Last week I was in Italia at the Cisco Live! Milano event where I also had the opportunity to speak about OpenDaylight (ODL) and Software-Defined Networking (SDN). What stood out for me the most during my time there was the tremendous progress being made on technologies that are really disrupting the networking space
SDN and NFV have been advancing innovation in the networking industry over the past few years, but it’s still early, and not many of the technologies have made it out of the lab and into the networks – until now.
I joined developers in the Cisco DevNet Zone to get a look at the company’s SDN and NFV software and what I saw was a portfolio of applications, mostly based on OpenDaylight, that are advancing the transition to networks managed by software. By far, the high point was the CloudVPN, which is offering open APIs to allow developers to create their own apps, portals, and automation on top of the platform.
Among other things I saw a WAN Automation engine that can be used in Service Provider WAN networks (using OpenDaylight) which provides deployment and optimization functionalities. Combined with CIRBA, it enables an orchestration platform for intelligent workload placement. Cool stuff.
I saw applications that create the ability to schedule bandwidth allocations across the network can be a powerful way for Service Providers and Enterprises to create value from their network. The bandwidth on demand application, built on OpenDaylight (and with OSS/BSS integration), provides a simple way to calendar and provision bandwidth on demand.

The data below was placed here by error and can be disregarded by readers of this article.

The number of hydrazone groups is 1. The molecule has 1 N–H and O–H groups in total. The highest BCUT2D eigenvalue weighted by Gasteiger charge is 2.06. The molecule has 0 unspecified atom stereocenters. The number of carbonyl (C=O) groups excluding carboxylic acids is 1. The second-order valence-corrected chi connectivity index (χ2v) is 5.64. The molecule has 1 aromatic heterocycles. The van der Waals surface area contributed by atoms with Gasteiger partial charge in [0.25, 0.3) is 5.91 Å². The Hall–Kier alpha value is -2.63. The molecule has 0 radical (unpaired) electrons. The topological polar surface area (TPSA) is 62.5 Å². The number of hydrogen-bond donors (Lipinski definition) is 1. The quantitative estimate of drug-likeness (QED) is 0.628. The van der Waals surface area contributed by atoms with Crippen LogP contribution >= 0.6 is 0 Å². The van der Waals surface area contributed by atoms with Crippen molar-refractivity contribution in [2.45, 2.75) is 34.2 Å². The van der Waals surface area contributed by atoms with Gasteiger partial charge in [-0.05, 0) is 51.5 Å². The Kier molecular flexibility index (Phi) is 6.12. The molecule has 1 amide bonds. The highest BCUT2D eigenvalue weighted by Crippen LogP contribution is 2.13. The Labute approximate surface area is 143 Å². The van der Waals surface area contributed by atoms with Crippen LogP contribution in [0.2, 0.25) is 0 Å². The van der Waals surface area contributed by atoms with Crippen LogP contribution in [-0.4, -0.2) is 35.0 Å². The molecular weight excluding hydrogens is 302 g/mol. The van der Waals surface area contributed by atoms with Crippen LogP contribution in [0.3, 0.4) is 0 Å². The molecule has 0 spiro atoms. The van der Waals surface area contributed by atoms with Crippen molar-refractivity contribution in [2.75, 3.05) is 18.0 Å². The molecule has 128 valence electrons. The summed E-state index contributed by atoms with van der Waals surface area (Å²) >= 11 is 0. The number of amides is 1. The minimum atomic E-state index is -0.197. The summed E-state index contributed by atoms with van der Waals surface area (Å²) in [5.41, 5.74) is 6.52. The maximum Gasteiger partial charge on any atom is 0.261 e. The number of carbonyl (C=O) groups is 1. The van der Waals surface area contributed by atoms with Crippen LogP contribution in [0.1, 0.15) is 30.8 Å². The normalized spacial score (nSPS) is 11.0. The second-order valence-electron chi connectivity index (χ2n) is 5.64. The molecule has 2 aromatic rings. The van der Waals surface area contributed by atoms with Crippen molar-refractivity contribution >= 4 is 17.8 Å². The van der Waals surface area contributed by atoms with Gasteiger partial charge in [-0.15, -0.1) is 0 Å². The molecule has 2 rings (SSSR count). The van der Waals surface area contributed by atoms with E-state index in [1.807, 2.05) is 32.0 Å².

There were policy applications which are OpenDaylight-based apps that implement identify-driven security. I was given a demo that showed how to design and deploy group-based network segmentation, Quality of Service (QoS), and intelligent path selection, making the network adaptive to new devices, sensors, identity, applications and regulatory rules.
There were apps that enable the network to publish access circuit data to a simple SDN application. Tools that provide automated visibility and network path control which allows you to manage and program MPLS TE/SR paths, which will help monitor application performance. And a bunch of others including BGP routing analytics tools, Yang modeling tools and more.
There was even an Oculus rift based immersive visualization tool which made me a bit nauseous.
While it’s well known that Cisco, a founding Platinum member of OpenDaylight, has been supporting open and collaborative SDN and NFV development, some still question its commitment to the industry’s transition to software. What I saw tells me their contributions to the future open networking are very real.
In the open source community, we know well the benefits of open and collaborative platform and application development. As the network industry is figuring out how to make the turn toward scalable SDN/NFV deployments, it is nice to see Cisco ’s contributions to the community and the response from developers.
Check out DevNet here:https://developer.cisco.com/site/devnet/home/index.gsp